Pre-Report Jitters Pressure Ag Futures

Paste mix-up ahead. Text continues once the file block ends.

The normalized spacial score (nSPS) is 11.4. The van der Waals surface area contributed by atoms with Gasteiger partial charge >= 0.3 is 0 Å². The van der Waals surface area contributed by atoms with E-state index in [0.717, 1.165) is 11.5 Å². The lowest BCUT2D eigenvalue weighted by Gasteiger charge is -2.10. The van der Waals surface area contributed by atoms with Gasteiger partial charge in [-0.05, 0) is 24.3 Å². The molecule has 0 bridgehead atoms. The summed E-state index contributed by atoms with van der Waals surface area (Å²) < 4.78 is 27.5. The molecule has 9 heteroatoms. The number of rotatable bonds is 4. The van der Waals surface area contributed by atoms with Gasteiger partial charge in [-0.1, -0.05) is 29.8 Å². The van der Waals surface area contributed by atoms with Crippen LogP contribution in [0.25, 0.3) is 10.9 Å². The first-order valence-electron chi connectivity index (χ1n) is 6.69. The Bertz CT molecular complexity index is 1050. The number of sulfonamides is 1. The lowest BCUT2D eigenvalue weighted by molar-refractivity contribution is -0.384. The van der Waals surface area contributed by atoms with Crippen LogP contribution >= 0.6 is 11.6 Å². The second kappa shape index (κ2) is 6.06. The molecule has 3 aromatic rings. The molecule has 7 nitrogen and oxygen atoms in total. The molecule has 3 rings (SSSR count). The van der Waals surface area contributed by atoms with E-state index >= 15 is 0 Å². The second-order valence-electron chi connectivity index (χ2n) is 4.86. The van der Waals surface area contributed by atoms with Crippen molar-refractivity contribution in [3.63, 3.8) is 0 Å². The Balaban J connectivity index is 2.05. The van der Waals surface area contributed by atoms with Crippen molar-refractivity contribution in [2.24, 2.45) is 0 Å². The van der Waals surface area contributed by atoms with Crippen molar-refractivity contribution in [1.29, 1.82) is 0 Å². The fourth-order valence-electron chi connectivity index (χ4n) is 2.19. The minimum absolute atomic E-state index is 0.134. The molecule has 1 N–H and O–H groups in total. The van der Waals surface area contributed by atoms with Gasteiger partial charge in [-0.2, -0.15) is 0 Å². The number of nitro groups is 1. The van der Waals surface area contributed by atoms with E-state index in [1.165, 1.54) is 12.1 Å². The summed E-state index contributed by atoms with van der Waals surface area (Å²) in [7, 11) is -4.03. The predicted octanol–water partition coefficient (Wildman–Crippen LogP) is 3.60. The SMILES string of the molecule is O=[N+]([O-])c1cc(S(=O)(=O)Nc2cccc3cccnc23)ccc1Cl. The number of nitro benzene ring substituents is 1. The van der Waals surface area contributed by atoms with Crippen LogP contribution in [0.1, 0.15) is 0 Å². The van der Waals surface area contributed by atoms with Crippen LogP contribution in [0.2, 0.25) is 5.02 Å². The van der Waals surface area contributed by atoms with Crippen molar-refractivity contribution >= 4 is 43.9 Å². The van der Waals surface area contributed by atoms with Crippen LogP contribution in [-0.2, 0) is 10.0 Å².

Uncertainty ahead of today’s USDA World Agricultural Supply and Demand Estimates report is pressuring most grain and soybean futures in overnight trading and could take cattle futures lower as well.\r\n   As of 7:45 AM CT, March corn was down 4 ¼ cents a bushel to $4.76 3/4.  CBOT Wheat was mixed with March up 6 ¼ cents to $6.52 ½ while May sank 4 1/4 cents to $6.49 3/4.  Kansas City March wheat was down 3 ¼ cents to $7.12.  And soybeans were down 9 1/4 cents to $14.48 ¼.\r\n   Chinese crushers are said to have very negative margins, and cancelled some Brazilian soybean orders Friday, analysts said.  Many feel it’s too late to cancel US orders, though, which is underpinning a weaker overnight trade.\r\n   The USDA’s WASDE report is expected to show slight declines in US soybean ending stocks but small increases in stocks of corn and wheat.  Estimates for world stocks, however, are expected to be down in all three major crops.\r\n   Harvesting and logistical hiccups in Brazil are supporting soybean prices currently, analysts said.  And if predictions for lower Brazilian production are accurate, the USDA may be forced to trim its production estimate, which it raised last month to 90 million tonnes from 89 million.\r\n   Dry conditions in some areas of Brazil and flooding in others are being cited for lower soybean production estimates.  Current guesses by analysts point to a figure just above 88 million tonnes, and two well-known analytical firms have even lower estimates:  Oil World is at 84 million, and Cordonnier estimates 87 million.\r\n   Argentine soybean production estimates average 53.5 million tonnes, down from February’s USDA estimate of 54.0 million, which was down from January’s 54.5 million.  Some analysts have estimates below 53.0 million, but while many think weather issues there this year may have cut the crop to those levels, they feel the USDA is likely to make incremental cuts in its estimate.\r\n   At the same time, a lack of US cancellations by Chinese soybean importers has many thinking the USDA may nudge its US soybean export estimate.  \r\n   Political issues in Ukraine are keeping corn traders nervous.  The conflict has the potential to disrupt exports, even though it hasn’t so far.  Some traders feel the USDA could bump its estimate of US exports based on continued demand, but many feel it may be too soon for USDA economists to make that move based on Ukraine issues.  \r\n   Live cattle futures appear to have stabilized after Wednesday’s reversal day.  Thursday’s lower trade did not fill a gap on the daily chart for April futures, but Friday’s market turned in an inside day, trading between the previous day’s high and low, and closed right on its open, a “doji” on candlestick charts, which shows indecision.\r\n   Given that feedlot supplies of slaughter-ready cattle remain tight going into the greatest demand period of the year, some see last week’s setback as just a little speculative profit taking that touched off some sell stops.  They see the fundamental demand picture as unchanged amid slower beef production.\r\n   Total slaughter last week was estimated by the USDA at 548,000 head, 3.86% lower the 570,000 of a week earlier and 9.01% below the 598,000 of a year earlier.  \r\n   The USDA estimated beef production last week at 438.6 million pounds, down 19.4 million, or 4.2% from 458,000 the previous week, and down 35.8 million, or 7.5% from a year earlier.  Year-to-date beef production, at 4.326 billion pounds is down 7.0% from a year earlier.\r\n   Cash cattle prices declined this week with average prices for fed steers and heifers ranging from $148 to $150 per cwt on a live basis, down $1 to $2 from $150 to $152 the previous week.  \r\n   The USDA reported mixed boxed-beef prices Friday, which may have accounted for the indecision in futures.  The USDA’s choice beef value, at $236.02 per cwt was up $0.44, while select was $232.87, down $0.13.  The choice/select spread widened to $3.16, but the number of fabricated loads sold into the spot market was a paltry 61.\r\n   Feeder cattle moved higher Friday as corn prices declined, and further declines in corn today could increase buying interest again.\r\n   The CME Feeder Cattle Index for the seven days ended Thursday was $172.48, up $0.22 while the March futures contract closed Friday at $172.37, up $0.97.\r\n